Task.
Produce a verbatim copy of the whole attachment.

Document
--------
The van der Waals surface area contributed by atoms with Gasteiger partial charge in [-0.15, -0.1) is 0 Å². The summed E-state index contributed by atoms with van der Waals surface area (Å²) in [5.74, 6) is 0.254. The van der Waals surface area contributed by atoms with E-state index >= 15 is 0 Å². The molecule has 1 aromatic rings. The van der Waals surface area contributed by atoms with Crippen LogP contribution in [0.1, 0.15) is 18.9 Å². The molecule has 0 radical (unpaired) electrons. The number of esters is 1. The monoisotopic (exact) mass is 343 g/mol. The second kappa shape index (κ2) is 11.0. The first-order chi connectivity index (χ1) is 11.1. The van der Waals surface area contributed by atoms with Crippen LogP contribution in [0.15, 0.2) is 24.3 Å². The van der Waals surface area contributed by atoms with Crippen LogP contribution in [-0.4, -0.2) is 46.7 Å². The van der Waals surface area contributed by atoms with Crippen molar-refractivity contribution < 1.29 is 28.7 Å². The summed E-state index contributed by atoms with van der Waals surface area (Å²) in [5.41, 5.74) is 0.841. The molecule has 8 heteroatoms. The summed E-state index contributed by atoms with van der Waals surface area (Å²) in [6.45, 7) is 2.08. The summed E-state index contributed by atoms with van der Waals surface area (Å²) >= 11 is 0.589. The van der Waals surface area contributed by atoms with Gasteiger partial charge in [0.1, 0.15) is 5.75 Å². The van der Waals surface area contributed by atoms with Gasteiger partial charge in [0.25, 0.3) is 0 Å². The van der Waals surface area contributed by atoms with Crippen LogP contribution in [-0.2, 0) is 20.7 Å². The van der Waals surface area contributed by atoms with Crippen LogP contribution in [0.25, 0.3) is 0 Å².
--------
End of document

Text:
The van der Waals surface area contributed by atoms with Gasteiger partial charge in [-0.15, -0.1) is 0 Å². The summed E-state index contributed by atoms with van der Waals surface area (Å²) in [5.74, 6) is 0.254. The van der Waals surface area contributed by atoms with E-state index >= 15 is 0 Å². The molecule has 1 aromatic rings. The van der Waals surface area contributed by atoms with Crippen LogP contribution in [0.1, 0.15) is 18.9 Å². The molecule has 0 radical (unpaired) electrons. The number of esters is 1. The monoisotopic (exact) mass is 343 g/mol. The second kappa shape index (κ2) is 11.0. The first-order chi connectivity index (χ1) is 11.1. The van der Waals surface area contributed by atoms with Crippen LogP contribution in [0.15, 0.2) is 24.3 Å². The van der Waals surface area contributed by atoms with Crippen LogP contribution in [-0.4, -0.2) is 46.7 Å². The van der Waals surface area contributed by atoms with Crippen molar-refractivity contribution < 1.29 is 28.7 Å². The summed E-state index contributed by atoms with van der Waals surface area (Å²) in [5.41, 5.74) is 0.841. The molecule has 8 heteroatoms. The summed E-state index contributed by atoms with van der Waals surface area (Å²) in [6.45, 7) is 2.08. The summed E-state index contributed by atoms with van der Waals surface area (Å²) >= 11 is 0.589. The van der Waals surface area contributed by atoms with Gasteiger partial charge in [0.1, 0.15) is 5.75 Å². The van der Waals surface area contributed by atoms with Gasteiger partial charge in [0.25, 0.3) is 0 Å². The van der Waals surface area contributed by atoms with Crippen LogP contribution in [-0.2, 0) is 20.7 Å². The van der Waals surface area contributed by atoms with Crippen LogP contribution in [0.25, 0.3) is 0 Å².